Tuesday, 9 July 2013
The Case for Open Primaries
Six years ago I was involved in the selection of Tracey Crouch as candidate for Chatham & Aylesford. We were one of the first constituencies to use an Open Primary, where residents are invited to the final meeting, to hear and question the applicants, and to cast their votes alongside those of party members.
I was attending that meeting as an activist, not an employee. And like many activists at that time I was suspicious, a knee-jerk reaction against those who have never paid a penny nor delivered a leaflet having an equal say in who should be the Conservative candidate.
Unlike many, however, I kept my doubts to myself. My opposition was tempered with a realisation that even in 2007 (when party membership was stronger than it is now) the people around me (despite being friends and colleagues of many years standing) were far from representative of the average Conservative voter, and even less representative of the average constituent. Unfortunately, lack of enthusiasm from the wider membership coupled with a shortage of funds to promote the Open Primary, resulted in a small lineage ad on page 64 of the local newspaper. As a result, only two people attended who were not already members. The poor response empowered those who were opposed to the idea, "all that effort and just two people came." The "effort" was expenditure of £23.50 on a well-hidden advert, and the fact that both of those who came subsequently joined the Party and became active members, has been airbrushed from collective memories.
So here we are in 2013, and many Associations are selecting candidates, including Tonbridge & Malling. It is no secret that political membership is in decline. Apart from a few constituencies in London, the average age of activists is older than ever before. The scale of the problem hit me hard last week whilst I was data-mining to see if we could launch a "commuters group". I started by extracting from Merlin all members, donors and activists - and I had a list of nearly 2,000 names. I then excluded those aged 65 and over and the list reduced to 120 names. The brutal realisation of this cannot be ignored; 94% of our members and activists are retired. And I suspect no other Association in the Home Counties would produce wildly different results.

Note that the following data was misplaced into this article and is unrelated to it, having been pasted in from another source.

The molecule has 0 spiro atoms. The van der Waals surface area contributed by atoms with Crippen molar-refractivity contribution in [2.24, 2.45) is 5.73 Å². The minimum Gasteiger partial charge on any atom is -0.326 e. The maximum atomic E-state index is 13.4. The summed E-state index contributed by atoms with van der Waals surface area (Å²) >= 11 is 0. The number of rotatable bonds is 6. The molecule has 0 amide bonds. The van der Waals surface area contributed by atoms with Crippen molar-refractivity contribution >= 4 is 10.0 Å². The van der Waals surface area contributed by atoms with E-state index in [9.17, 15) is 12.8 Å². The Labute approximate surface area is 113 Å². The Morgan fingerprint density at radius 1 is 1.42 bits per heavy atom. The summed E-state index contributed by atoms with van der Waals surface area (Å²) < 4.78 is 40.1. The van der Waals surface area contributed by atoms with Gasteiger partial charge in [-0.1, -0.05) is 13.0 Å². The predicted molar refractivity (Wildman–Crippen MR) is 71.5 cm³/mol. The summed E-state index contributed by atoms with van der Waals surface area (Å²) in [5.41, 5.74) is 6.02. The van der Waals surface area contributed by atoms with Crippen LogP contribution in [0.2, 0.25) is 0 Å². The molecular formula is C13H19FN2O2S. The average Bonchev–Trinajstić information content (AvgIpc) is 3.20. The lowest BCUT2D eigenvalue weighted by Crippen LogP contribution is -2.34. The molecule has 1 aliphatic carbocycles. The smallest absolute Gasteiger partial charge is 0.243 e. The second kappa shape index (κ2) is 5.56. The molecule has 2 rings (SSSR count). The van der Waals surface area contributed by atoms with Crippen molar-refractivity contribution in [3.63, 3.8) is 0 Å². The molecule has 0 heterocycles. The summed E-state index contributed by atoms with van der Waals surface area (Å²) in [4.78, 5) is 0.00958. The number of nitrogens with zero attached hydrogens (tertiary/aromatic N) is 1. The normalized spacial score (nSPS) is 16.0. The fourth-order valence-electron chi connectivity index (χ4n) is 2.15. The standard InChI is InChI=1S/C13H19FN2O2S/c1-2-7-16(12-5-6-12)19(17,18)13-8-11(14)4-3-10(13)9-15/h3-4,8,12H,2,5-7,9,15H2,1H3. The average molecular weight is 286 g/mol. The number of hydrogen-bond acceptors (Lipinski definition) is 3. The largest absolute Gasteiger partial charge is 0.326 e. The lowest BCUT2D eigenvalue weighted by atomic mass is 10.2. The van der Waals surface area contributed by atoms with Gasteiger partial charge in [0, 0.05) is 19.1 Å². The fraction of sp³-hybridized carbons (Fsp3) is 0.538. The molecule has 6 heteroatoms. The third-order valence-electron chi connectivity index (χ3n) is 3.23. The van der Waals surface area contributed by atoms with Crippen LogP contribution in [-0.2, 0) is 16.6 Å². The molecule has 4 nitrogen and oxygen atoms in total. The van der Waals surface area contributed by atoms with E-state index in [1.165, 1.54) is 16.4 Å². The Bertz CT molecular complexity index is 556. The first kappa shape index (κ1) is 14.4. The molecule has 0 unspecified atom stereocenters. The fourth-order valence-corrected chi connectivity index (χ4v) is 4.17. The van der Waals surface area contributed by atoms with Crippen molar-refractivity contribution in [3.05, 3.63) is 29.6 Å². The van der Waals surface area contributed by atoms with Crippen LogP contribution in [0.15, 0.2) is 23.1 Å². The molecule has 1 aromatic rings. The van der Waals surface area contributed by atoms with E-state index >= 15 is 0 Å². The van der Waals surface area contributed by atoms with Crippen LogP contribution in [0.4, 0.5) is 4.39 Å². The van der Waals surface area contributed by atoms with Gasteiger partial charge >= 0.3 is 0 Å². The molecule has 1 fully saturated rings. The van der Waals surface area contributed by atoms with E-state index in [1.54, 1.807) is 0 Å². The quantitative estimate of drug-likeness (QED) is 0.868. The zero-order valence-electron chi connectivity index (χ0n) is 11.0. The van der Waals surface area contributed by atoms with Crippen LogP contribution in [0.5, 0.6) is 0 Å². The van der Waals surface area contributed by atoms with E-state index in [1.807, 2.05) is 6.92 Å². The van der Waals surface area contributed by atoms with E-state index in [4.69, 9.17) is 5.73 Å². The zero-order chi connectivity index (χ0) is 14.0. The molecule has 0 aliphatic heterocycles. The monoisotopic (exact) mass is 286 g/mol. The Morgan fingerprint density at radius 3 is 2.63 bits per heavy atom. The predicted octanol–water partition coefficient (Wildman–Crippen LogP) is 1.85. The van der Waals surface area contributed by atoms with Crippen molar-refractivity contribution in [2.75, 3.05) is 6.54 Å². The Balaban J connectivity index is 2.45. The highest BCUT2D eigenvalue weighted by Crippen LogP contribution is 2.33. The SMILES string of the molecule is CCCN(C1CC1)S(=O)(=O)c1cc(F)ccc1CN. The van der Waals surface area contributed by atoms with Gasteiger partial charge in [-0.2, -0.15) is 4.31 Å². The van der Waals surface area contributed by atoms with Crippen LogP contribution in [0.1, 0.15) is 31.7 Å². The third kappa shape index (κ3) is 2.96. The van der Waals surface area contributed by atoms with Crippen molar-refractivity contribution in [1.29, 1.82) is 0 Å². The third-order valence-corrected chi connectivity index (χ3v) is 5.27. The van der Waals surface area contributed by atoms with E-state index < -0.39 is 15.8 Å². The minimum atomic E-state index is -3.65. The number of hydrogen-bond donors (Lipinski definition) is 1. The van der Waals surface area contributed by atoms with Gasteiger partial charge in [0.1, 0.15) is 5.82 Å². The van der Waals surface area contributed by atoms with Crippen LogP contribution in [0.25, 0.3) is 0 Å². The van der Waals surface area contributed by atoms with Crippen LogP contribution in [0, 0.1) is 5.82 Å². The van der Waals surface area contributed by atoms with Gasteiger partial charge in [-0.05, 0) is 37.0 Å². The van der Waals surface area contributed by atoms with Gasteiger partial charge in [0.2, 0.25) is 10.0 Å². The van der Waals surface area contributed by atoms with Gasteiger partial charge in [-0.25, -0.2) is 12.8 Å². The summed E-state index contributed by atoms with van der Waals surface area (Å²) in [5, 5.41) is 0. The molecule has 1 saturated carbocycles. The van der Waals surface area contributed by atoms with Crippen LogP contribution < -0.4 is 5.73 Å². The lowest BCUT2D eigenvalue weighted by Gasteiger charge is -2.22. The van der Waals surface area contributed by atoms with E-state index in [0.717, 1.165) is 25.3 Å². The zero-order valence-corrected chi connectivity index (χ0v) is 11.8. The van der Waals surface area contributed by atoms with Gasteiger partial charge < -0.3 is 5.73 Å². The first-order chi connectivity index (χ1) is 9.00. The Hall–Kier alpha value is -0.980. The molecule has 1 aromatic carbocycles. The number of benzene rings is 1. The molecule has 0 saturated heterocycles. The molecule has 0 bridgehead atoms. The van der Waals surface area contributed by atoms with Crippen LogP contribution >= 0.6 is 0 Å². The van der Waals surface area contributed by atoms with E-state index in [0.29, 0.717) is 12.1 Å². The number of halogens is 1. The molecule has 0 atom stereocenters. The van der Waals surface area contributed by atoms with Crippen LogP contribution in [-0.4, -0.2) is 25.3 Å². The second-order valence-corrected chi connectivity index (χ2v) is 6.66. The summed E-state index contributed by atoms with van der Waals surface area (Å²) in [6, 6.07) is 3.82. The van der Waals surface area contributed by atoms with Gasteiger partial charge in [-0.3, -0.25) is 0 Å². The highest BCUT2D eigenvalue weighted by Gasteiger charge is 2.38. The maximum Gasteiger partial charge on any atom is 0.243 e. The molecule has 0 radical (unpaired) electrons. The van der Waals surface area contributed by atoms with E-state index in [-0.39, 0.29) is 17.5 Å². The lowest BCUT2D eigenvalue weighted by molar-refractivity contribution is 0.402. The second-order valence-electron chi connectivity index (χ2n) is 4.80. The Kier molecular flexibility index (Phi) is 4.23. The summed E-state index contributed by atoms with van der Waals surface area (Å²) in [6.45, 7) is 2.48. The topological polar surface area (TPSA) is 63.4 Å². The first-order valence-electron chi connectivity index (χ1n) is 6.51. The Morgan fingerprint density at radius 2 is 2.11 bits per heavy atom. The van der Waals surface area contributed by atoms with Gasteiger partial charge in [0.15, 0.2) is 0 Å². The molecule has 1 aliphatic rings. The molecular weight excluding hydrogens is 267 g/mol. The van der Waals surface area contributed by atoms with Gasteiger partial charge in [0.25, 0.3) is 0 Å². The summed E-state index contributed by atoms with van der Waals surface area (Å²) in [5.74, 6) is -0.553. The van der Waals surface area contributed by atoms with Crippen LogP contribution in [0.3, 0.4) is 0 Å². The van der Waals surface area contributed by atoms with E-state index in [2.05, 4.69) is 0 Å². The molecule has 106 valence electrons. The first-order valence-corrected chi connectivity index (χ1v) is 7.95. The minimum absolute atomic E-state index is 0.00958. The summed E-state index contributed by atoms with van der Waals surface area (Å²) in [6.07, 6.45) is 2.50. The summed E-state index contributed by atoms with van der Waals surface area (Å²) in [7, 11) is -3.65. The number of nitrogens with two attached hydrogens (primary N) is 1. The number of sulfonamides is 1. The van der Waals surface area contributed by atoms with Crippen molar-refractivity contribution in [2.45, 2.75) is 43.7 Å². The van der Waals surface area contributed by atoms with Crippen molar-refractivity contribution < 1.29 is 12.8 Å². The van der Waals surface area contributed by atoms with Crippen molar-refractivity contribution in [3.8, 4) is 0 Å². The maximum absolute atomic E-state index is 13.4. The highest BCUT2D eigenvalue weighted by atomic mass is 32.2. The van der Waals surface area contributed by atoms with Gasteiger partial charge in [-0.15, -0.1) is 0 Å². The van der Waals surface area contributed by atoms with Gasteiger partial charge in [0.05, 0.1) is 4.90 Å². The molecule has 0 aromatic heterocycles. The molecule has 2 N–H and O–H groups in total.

As Lord Ashcroft wrote following our last defeat; we must wake up and smell the coffee.
Can any organisation whose membership is 94% retired, almost exclusively white and predominantly male, really understand the hopes and aspirations of an increasingly young, multi-cultural and socially liberal society? When the successful candidate is chosen, and the TV cameras pan across the clapping audience, do you really think the image we will send to the electorate will be, "look - we really are just like you?"
But my support for Open Primaries is not wholly altruistic. Time and again I have blogged about my ambition for the Party to reach out beyond its ever-narrowing base and find a way to include the 29,000 Conservatives who live in this constituency, of which only 2% are members.
What better way is there to send a message that we are serious about listening to their views and including them in the political process than to invite them to help us select the next Conservative candidate? And once they have responded and participated in that process, and felt wanted and respected, how much easier will it be for them to make that further step by joining the Party or responding to our request for help? Surely, if you have been involved with the selection of the candidate, you feel a sense of ownership and responsibility.
There are concerns - the 'what ifs'.
"What if they turn up and select the wrong candidate?" Well, the shortlisting and interviewing will still be done by members - so the candidates who are presented to the Open Primary will have been selected by the members.
"What if the opposition send people along who hijack the meeting and vote for the weakest candidate?" As above, the paid-up membership will be responsible for the shortlist; provided they only put through outstanding candidates, we cannot go wrong.
"What's the point of being a member if we cannot choose our candidate?" Well, you are choosing your candidate. The candidate will be one of the three or four you put forward. Even if it was a members' only meeting, there is still a strong chance that the candidate you wanted would not be selected.
"Is the situation so bad that it really warrants such a fundamental change?" If we always do what we always did, we will always get what we always got. And the truth is, despite leaders from the left, right and centre - we have not won an election for 22 years. If someone was 17 in 1992 they would now be 40 and would not have voted for a majority Conservative government. We must find a way to reach out beyond our base.
Thank goodness the Conservative Party has stopped allowing itself to be defined by who we are against ,and have started being judged on what we believe in. For someone like me, from a single parent family, brought up on a sink estate in Merseyside, who was not born into the Conservative Party but choose it because I believed it offered the best opportunity to fulfil my hopes, it is a joy to read that we are attracting more young and first time voters than ever before. The greatest service our older members can now perform is to nurture that support by sending the following message; "we trust you, we value your judgement and welcome your views. This is your Party, too."
Obviously any selection process is for the members to decide, and as a servant of the Association I will respect the decision they reach. Whatever the outcome, we are in for exciting times and it is a great privilege to have a ringside seat.
For further reading I strongly recommend an article by Gavin Barwell MP published on Conservative Home this morning HERE